What is Loess?

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Loess (pronounced "luss") is a German word meaning "loose" and it is the name of a type of soil. Loess is a deposit of fine, yellowish-gray, clay-like sediment which can be found from north central Europe to eastern China and in the American Midwest. Loess deposits are especially common at the edges of large river basins and are generally thought to be made up of material carried by winds that went through the area during and after glacial periods.

The Loess Hills . . . stretch from the town of Westfield in central Plymouth County, Iowa, to just south of the Squaw Creek National Wildlife Refuge in central Holt County, Missouri. Between those two points, the Loess Hills form a north-south band of varying width approximately 200 miles long. Deep loess landforms are best developed in a strip between 3 and 10 miles wide along the edge of the Missouri River valley. In general, the bank of deep loess landforms is greatest to the north, in Harrison, Monona, Woodbury, and Plymouth counties, Iowa. It narrows to the south, in places becoming extremely thin. For much of their extent in Missouri, the Loess Hills are reduced to a sliver that barely extends east of the westernmost bluffs.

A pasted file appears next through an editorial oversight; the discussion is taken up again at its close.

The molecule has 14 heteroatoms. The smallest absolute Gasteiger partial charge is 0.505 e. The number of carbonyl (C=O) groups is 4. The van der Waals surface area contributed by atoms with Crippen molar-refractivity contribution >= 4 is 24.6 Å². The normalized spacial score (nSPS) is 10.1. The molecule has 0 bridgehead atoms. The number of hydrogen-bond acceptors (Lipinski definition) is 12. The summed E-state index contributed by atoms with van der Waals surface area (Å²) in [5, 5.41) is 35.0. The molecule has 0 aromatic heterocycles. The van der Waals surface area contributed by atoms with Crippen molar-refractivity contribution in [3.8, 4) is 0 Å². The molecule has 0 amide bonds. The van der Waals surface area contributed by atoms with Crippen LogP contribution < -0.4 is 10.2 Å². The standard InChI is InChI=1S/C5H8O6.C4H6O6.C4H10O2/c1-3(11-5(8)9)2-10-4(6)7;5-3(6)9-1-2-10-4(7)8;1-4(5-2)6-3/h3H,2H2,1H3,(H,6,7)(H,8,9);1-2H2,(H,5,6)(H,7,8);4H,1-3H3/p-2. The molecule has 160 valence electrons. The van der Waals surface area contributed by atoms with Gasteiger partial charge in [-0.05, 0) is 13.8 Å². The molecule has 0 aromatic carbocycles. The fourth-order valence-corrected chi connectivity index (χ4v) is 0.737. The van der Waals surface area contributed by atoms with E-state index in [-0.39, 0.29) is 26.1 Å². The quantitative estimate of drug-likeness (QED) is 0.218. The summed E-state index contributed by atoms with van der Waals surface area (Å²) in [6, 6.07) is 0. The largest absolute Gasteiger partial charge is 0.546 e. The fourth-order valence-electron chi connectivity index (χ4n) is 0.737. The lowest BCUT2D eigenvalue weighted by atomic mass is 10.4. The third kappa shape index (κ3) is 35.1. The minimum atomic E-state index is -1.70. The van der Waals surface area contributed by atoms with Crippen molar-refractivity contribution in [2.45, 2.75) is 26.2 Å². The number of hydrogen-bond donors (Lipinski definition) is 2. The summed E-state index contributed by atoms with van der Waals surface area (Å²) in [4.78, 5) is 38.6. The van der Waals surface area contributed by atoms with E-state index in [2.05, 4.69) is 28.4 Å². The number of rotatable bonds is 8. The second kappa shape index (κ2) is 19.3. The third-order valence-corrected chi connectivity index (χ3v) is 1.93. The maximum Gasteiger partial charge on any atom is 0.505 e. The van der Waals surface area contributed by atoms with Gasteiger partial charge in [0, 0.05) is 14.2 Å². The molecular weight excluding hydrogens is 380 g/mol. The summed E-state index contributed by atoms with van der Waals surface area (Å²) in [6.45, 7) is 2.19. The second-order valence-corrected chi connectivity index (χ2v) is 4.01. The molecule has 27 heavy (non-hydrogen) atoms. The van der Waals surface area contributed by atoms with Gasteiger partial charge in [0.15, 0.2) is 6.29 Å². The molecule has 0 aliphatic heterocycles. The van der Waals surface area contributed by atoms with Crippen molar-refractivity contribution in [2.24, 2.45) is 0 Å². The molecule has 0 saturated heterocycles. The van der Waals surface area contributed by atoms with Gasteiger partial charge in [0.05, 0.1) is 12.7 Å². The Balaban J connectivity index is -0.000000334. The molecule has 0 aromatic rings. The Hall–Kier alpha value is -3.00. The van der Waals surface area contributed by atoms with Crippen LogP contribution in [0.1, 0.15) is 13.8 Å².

--from Fragile Giants A Natural History of the Loess Hills
by Cornelia F. Mutel, University of Iowa Press, Iowa City. 1989


Known as the Loess Hills, they were formed between 30,000 and 12,000 years ago, a time of periodic ice ages interspersed with warmer intervals. Whenever glaciers melted, rivers rushed through what is now the Missouri River valley, carrying silty sediments. During colder periods, these sediments dried out, and the fine particles of quartz that lay on the surface were picked up by strong westerly winds, blown eastward, and redeposited along the low walls of the river valley.

--from Field Guide and Natural History,
by Robert H. Mohlenbrock,
November 1996, Volume 105, Number 11..